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Your Digital Afterlife: How to Survive on Cyberspace for the Rest of Eternity

Google the phrase “digital afterlife.” If it’s something you haven’t heard of before, you will be both surprised and confused at what you find. In an interesting new take on the inescapable phenomenon of death, the internet has progressed enough to be able to adapt to anything, even the possibility that one day the active, alive users of Facebook will be outnumbered by the unused profiles of people who are dead. In a society where so many people have double lives online that many of their close family members and friends are clueless about, several new services have sprung up to capitalize on the fact that people want to prepare for their death.

One Chicago lawyer recently spoke to the New York Times and encouraged people to write their “digital assets” into their wills, to avoid “legal or emotional issues” in the future. And while some people think that what they put online isn’t of any grave importance, after you’re gone, you’re never exactly sure what might be important to your family. Major insurance companies like AARP are coming around to the fact that a “digital estate” now exists, and that people are worried about what might happen to it after they die. “Digital estate planning” has actually become an industry, where third-party sites are willing to collect your information to release it to designated beneficiaries after your death, so that others may have control over your online identity after your death.

Some websites, including Facebook and Gmail, allow for their settings to be modified so you can decide what happens to your account when you die. In the case of Google, a person can list up to ten beneficiaries that Google must notify in the event their account is inactive for a pre-specified unit of time. Some people might find planning ahead that far in advance for something like an internet profile absolutely ridiculous. But some people, including certain media scholars, just can’t help but wonder — what happens to all the information you’ve left on the internet when you die?

Your online identity is something that you develop carefully over the course of your time using the internet and social media. The bits and pieces of yourself that you’ve allowed others to see through Facebook and Twitter profiles are still out there, even after you go. Who has access to this information? For how long? Social media scholar Adele McAlear has set up her own website, DeathandDigitalLegacy.com, to ponder whether or not what we’re leaving behind on the internet when we go is a legacy of our lives, or merely clutter that’s taking up space — what the New York Times has called “digital litter.”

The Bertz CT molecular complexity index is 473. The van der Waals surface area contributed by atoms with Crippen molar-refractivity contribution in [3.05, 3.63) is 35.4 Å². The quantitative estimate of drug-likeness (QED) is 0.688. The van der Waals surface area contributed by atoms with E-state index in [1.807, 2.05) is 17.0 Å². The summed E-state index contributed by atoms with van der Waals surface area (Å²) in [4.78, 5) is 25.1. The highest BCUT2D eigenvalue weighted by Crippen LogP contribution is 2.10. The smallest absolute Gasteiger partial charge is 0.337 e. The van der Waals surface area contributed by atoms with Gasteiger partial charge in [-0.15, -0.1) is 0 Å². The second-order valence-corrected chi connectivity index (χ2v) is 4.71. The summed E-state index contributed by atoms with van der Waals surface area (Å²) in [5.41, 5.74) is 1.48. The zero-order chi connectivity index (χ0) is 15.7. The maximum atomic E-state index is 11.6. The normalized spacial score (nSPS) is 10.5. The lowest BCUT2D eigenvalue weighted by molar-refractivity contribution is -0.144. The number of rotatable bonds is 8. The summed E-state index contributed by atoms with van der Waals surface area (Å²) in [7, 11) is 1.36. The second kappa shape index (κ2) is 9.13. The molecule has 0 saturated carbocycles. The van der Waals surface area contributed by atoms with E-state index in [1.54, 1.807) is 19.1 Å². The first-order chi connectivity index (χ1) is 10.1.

It can be argued that the Tweets and blog posts we leave behind are part of a digital scrapbook we’ve been creating, and that friends and loved ones will cherish a preserved record of our thoughts at the time. For some, Facebook is an outlet to grieve and remember the deceased by. It’s almost like having a memorial service that never ends. Regardless of how much time has gone by since the passing of a friend or loved one, a cathartic way to get out your thoughts and feelings and closed unresolved issues that you didn’t get a chance to fix when the other party was alive.

Social Networking For The Dead

But is it a violation of privacy? Even dead, do people have the right to not be constantly scrutinized by mere glimpses into their lives and the identity they cultivated for themselves online? Facebook seems to think so. In the case of a fifteen year old boy who committed suicide, his family was so desperate for answers that they went straight to Facebook themselves after they could not guess the teen’s password, hoping to be granted access into his account. Facebook would not go against their privacy policy and give “unauthorized access to someone other than the account holder,” forcing the family to take their case to court so that they might be able to see into their son’s online identity and find out the reason for his tragic suicide.

And this isn’t the only instance where something like this has happened. In August of this year, Sportswriter Martin Manley killed himself at age 60 — but only after leaving an incredibly detailed and somewhat disturbing list of reasons why on a website he’d set up beforehand with a prepaid five year subscription to Yahoo. In his site, he explained:

After you die, you can be remembered by a few-line obituary for one day in a newspaper when you’re too old to matter to anyone anyway… OR you can be remembered for years by a site such as this. That was my choice and I chose the obvious.